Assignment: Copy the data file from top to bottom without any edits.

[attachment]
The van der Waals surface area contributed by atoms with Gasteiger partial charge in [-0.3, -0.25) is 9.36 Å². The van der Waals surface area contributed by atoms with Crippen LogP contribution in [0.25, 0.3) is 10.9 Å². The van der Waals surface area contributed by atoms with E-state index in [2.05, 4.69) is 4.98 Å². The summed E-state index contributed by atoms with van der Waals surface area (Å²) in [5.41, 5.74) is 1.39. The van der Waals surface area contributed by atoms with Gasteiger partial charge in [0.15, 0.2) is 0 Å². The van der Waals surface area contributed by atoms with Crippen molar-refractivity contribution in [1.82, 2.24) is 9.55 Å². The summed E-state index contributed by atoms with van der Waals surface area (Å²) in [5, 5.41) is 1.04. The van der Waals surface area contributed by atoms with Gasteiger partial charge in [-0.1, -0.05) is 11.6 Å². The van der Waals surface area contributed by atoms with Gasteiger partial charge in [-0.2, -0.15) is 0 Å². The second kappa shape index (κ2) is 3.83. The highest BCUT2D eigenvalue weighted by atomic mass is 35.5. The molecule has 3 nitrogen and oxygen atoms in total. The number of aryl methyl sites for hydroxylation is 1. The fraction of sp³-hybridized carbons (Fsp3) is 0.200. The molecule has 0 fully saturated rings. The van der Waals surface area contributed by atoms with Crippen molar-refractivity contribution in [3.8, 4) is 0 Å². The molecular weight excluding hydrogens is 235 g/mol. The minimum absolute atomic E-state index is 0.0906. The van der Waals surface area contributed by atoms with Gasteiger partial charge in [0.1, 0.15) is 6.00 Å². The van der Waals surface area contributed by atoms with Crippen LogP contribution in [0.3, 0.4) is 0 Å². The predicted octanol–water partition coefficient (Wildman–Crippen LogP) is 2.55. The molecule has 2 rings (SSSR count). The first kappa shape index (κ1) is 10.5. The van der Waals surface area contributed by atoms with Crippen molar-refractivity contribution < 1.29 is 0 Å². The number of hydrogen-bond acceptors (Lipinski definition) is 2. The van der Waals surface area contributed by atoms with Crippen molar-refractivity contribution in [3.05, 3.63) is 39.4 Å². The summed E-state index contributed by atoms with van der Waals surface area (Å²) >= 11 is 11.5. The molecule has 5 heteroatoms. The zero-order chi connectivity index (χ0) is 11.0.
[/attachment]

The van der Waals surface area contributed by atoms with Gasteiger partial charge in [-0.3, -0.25) is 9.36 Å². The van der Waals surface area contributed by atoms with Crippen LogP contribution in [0.25, 0.3) is 10.9 Å². The van der Waals surface area contributed by atoms with E-state index in [2.05, 4.69) is 4.98 Å². The summed E-state index contributed by atoms with van der Waals surface area (Å²) in [5.41, 5.74) is 1.39. The van der Waals surface area contributed by atoms with Gasteiger partial charge in [0.15, 0.2) is 0 Å². The van der Waals surface area contributed by atoms with Crippen molar-refractivity contribution in [1.82, 2.24) is 9.55 Å². The summed E-state index contributed by atoms with van der Waals surface area (Å²) in [5, 5.41) is 1.04. The van der Waals surface area contributed by atoms with Gasteiger partial charge in [-0.1, -0.05) is 11.6 Å². The van der Waals surface area contributed by atoms with Gasteiger partial charge in [-0.2, -0.15) is 0 Å². The second kappa shape index (κ2) is 3.83. The highest BCUT2D eigenvalue weighted by atomic mass is 35.5. The molecule has 3 nitrogen and oxygen atoms in total. The number of aryl methyl sites for hydroxylation is 1. The fraction of sp³-hybridized carbons (Fsp3) is 0.200. The molecule has 0 fully saturated rings. The van der Waals surface area contributed by atoms with Crippen molar-refractivity contribution in [3.8, 4) is 0 Å². The molecular weight excluding hydrogens is 235 g/mol. The minimum absolute atomic E-state index is 0.0906. The van der Waals surface area contributed by atoms with Gasteiger partial charge in [0.1, 0.15) is 6.00 Å². The van der Waals surface area contributed by atoms with Crippen LogP contribution in [0.3, 0.4) is 0 Å². The predicted octanol–water partition coefficient (Wildman–Crippen LogP) is 2.55. The molecule has 2 rings (SSSR count). The first kappa shape index (κ1) is 10.5. The van der Waals surface area contributed by atoms with Crippen molar-refractivity contribution < 1.29 is 0 Å². The number of hydrogen-bond acceptors (Lipinski definition) is 2. The van der Waals surface area contributed by atoms with Crippen molar-refractivity contribution in [3.05, 3.63) is 39.4 Å². The summed E-state index contributed by atoms with van der Waals surface area (Å²) >= 11 is 11.5. The molecule has 5 heteroatoms. The zero-order chi connectivity index (χ0) is 11.0.